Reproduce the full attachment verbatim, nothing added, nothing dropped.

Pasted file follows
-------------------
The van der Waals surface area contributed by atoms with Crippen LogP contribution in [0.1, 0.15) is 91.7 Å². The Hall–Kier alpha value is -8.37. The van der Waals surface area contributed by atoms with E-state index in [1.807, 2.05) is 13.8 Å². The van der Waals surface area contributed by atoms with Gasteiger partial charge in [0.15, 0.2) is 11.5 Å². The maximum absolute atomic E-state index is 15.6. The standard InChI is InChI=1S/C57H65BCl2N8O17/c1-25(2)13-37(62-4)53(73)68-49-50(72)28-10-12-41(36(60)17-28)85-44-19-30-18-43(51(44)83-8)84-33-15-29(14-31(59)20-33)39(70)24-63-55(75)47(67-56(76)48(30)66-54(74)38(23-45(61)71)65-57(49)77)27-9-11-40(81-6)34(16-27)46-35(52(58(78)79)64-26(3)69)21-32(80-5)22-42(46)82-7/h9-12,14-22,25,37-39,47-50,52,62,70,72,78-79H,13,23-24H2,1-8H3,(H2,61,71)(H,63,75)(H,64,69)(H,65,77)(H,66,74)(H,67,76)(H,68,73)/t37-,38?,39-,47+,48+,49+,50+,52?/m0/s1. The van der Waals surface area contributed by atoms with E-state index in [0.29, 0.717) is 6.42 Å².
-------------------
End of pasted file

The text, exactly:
The van der Waals surface area contributed by atoms with Crippen LogP contribution in [0.1, 0.15) is 91.7 Å². The Hall–Kier alpha value is -8.37. The van der Waals surface area contributed by atoms with E-state index in [1.807, 2.05) is 13.8 Å². The van der Waals surface area contributed by atoms with Gasteiger partial charge in [0.15, 0.2) is 11.5 Å². The maximum absolute atomic E-state index is 15.6. The standard InChI is InChI=1S/C57H65BCl2N8O17/c1-25(2)13-37(62-4)53(73)68-49-50(72)28-10-12-41(36(60)17-28)85-44-19-30-18-43(51(44)83-8)84-33-15-29(14-31(59)20-33)39(70)24-63-55(75)47(67-56(76)48(30)66-54(74)38(23-45(61)71)65-57(49)77)27-9-11-40(81-6)34(16-27)46-35(52(58(78)79)64-26(3)69)21-32(80-5)22-42(46)82-7/h9-12,14-22,25,37-39,47-50,52,62,70,72,78-79H,13,23-24H2,1-8H3,(H2,61,71)(H,63,75)(H,64,69)(H,65,77)(H,66,74)(H,67,76)(H,68,73)/t37-,38?,39-,47+,48+,49+,50+,52?/m0/s1. The van der Waals surface area contributed by atoms with E-state index in [0.29, 0.717) is 6.42 Å².